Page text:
by Betsy Herbert, Earth Matters
posted in the Santa Cruz Sentinel 11/23/17
The afternoon of Nov. 1, I took one final look around my house, scanning the empty space for anything the movers might have missed. I was also saying a last goodbye to this little sanctuary that I’d created for myself in the middle of suburban Santa Cruz. I could walk to town, take a shuttle to the UC Santa Cruz campus, and yet, the neighborhood was quiet and I could occasionally hear coyotes and great horned owls at night.
I had planned to live the rest of my life in this beautiful place. But after 30 years in the Aptos hills, Bonny Doon and within the Santa Cruz city limits, I was finally pulling up my roots and moving out of state, to Corvallis, Oregon.
While I knew the time was right for me to leave, I also knew I’d sorely miss the many friends and colleagues with whom I worked over the years to make Santa Cruz County a better place. In 1987, I moved to Santa Cruz from Palo Alto where I had worked as a technical writer. I sought to escape the hustle and stress of Silicon Valley, but even more, I wanted to reconnect with Nature and engage in work that was more down-to-earth than the tech world.
I bought a geodesic dome on 14 acres of redwoods in the Aptos hills next to Nisene Marks State Park. My boyfriend and I moved in and set up what seemed like an idyllic lifestyle. After two years, we got married inside the redwood groves on the land. Just ten days after our wedding, the Loma Prieta Earthquake struck. Though we survived relatively unscathed, the earthquake marked a turning point in our lives.
The cracks and fissures from the quake set the stage for a huge landslide a couple of years later, following heavy rains. The slide brought down the entire hillside — trees and all — over the top of our private access road. For several weeks, we had to hike in and out over the slide until a logger from northern California brought in an enormous earth mover to clear the road. As he worked, he chatted with every passing resident who anxiously awaited the day when the road would open again.
Turns out the logger was drumming up business; he told us that we could earn big bucks if we wanted to take advantage of a new loophole in the state logging regulations — a loophole that would allow property owners to clear-cut three acres of redwoods without a permit. All they had to do was fill out a form, drop it off at the CalFire office, and start cutting.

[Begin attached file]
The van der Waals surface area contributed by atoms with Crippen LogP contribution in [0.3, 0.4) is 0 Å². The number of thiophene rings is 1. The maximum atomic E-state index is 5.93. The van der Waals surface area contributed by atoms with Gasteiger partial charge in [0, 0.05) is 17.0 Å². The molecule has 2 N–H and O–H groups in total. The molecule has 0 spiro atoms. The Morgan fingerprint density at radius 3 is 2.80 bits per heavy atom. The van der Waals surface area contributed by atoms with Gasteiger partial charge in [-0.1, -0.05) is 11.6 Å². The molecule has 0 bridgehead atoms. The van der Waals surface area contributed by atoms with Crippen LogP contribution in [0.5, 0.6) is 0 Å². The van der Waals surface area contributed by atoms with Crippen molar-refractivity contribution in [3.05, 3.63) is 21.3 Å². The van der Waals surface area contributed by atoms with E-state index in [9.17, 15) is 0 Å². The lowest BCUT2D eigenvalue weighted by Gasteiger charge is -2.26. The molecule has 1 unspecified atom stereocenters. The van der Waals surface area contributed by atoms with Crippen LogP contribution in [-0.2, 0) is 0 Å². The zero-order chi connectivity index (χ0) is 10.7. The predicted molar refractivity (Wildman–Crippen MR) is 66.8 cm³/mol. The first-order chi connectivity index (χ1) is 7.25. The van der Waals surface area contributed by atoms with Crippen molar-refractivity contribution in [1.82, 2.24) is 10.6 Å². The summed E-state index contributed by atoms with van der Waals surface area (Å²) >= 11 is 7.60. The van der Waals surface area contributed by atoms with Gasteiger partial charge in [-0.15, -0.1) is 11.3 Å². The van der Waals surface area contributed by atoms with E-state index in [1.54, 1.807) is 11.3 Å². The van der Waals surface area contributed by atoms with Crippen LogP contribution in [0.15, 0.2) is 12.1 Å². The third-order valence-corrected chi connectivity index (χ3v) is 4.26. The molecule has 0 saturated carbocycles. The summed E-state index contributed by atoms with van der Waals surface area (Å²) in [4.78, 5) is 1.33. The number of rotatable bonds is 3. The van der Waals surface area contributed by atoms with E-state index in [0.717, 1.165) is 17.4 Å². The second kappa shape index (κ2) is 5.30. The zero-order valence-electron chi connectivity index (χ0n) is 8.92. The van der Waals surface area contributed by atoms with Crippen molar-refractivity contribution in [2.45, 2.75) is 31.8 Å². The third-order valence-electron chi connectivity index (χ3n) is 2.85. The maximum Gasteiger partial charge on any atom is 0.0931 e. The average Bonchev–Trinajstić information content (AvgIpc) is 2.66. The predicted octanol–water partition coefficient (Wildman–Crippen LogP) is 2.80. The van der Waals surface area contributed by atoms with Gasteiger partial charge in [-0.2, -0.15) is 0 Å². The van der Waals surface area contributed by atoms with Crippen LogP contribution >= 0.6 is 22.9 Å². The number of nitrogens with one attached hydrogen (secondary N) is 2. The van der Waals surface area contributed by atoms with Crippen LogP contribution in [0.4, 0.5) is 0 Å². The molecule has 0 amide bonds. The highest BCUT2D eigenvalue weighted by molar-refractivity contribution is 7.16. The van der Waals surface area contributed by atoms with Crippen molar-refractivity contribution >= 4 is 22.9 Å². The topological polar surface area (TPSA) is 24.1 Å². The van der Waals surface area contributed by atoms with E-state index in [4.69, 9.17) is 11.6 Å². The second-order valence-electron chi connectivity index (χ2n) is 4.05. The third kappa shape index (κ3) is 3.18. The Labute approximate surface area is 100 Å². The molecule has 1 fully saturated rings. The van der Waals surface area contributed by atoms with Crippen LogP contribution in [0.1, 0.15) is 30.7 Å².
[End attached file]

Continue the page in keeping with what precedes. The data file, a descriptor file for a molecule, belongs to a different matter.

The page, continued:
I was outraged but I wasn’t prepared for how receptive many of our neighbors were to this opportunity. Within the next couple of years, about half of the folks who lived on our road filled the forms and started clear-cutting. What followed were several more road failures, after 80,000 pound trucks hauled logs out over our newly paved private road.
That’s when I became active in the local Sierra Club, joining a group of citizens who were aghast at the damage being created by logging. I also became active in Sacramento, where I worked to change the law to plug these destructive loopholes.
Since then, I joined many efforts to protect local forestland, such as saving Lompico Headwaters Forest, and ending commercial logging on the City of Santa Cruz Water Department lands.
After earning a doctorate in environmental studies from UC Santa Cruz in 2004, I was further impassioned to protect forest land for drinking water. I worked for the San Lorenzo Valley Water District for eight years, helping to educate people about the value of watershed protection.
In 2015 I set out on a year-long solo trip around the world, to observe environmental problems. I wrote every month about these problems — and the people working to solve them — in this column. I was inspired by the good work being done by people everywhere. When I returned to Santa Cruz in April 2016, I had planned to continue my work here to protect redwood forests, which we depend on for water supply, for wildlife habitat and for carbon sequestration.
But even as redwood forests are still subject to the same old threats from logging, they are now faced with new threats: climate change, marijuana farms and vast networks of mountain bike trails.
I now see that old battles I thought were won will likely need to be fought again and frankly, I don’t have the stamina to address these new threats. I welcome the next generation of forest protectors.
I look forward to a new life in Oregon. I’ve enjoyed writing this Earth Matters column for the Santa Cruz Sentinel over the years. I’ll soon be starting a new forest blog on my website www.betsyherbert.com. Stay tuned.